One-hundred twenty eight patients were referred at our Institution for the suspected diagnosis of NE, 82 males (64%) and 46 females (36%). In 35 males (mean age 8.8±2.1 years) and 4 females (mean age 10.7±2.2 years) a PMNE was diagnosed (30.5%). A constipation was present in 17 children (43.6%), 15 males and 2 females. A SBO was diagnosed in 2 patients (5.1%) a male and a female. None had a story of UTI. Statistical analysis documented a significant higher incidence of PMNE in the male groups as compared with the female one (P=0.0002). 38 out of 39 children (97.4%), 34 out of 35 males and all female, resolved PMNE. In particular, 14 out of 39 (35.9%) following urotherapy and treating constipation with PEG, if present while 24 required medical therapy with desmopressin. Resolution management is summarized in Table 1.
Because the line is blurring between MNE and NMNE, our diagnostic assessment of children affected by PNE is based on a first clinical appraisal followed by bladder ultrasound, abdominal X-ray and uroflowmetry with electromyography (EMG). Our data confirms the findings that PMNE is prevalent among boys than girls7-10 while PMNE represents about 10% of PNE in female pediatric Abu Dhabi population.
We were surprised that more than 40% of children with PNME has a stool retention, without any significant different in the sex. It is reported that rectal distension due to fecal retention might cause bladder distortion and uninhibited bladder contraction which may lead to urinary tract symptoms, including nocturnal enuresis.11 However, our impression is that incidence of constipation in our study population is significantly higher, being previously reported at 7% in MNE affected patients.12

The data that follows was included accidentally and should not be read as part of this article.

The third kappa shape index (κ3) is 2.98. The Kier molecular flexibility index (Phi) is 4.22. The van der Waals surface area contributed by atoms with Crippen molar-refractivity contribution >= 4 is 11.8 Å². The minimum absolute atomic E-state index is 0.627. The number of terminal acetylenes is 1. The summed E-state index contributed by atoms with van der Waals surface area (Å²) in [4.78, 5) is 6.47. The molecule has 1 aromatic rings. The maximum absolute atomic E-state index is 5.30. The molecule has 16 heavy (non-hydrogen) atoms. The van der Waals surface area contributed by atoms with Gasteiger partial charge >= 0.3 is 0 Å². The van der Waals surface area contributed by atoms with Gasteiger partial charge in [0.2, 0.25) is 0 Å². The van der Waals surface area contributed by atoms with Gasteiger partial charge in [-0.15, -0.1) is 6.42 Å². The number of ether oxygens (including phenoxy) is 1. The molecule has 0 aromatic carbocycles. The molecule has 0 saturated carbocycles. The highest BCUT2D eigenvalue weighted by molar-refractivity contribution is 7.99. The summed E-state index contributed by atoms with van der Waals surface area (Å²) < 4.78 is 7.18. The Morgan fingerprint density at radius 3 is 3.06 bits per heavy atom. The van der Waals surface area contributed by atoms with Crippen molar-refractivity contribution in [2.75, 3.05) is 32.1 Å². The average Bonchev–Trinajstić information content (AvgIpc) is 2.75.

Actually, we do not know the real influence of constipation in the pathogenesis of PMNE, but we believe that in the study population the large intake of dry and reduced in fibers foods such as rise and lemon, the excessive intake of carbonated drinks and the hot climatic condition might negatively influence the incidence of fecal retention and the subsequent PMNE. In our experience, urotherapy and bowel management resolved PMNE in more than one third of cases and the association with desmopressin was definitive in 97%. We believe that the high rate of resolution of PMNE in our study is related to the pre-assessment investigations (urinalyses, uroflow with EMG, RBUS, abdominal X-Ray) in order to exclude unreported and undiagnosed symptoms and abnormalities. In this regards, even if diagnostic tools, excluding the clinical appraisal followed by a urine dipstick test, are not warrant as first line in the assessment of PMNE,3 we believe that this strategies carries a greater chance of success. Moreover, because NE affect child’s self image, the relation with peers and parents and schooling,13,14 we suggest a more indepth evaluation of the problem, to reduce the incidence of failure and to accelerate the resolution.
In conclusion, it appears that associated factors in Abu Dhabi population are different from those in the studies conducted in other countries. Our experience clearly confirms a higher prevalence rate of PMNE in boys than in girls. A multi-modal assessment seems to be effective in the management of PMNE, showing a very high rate of resolution.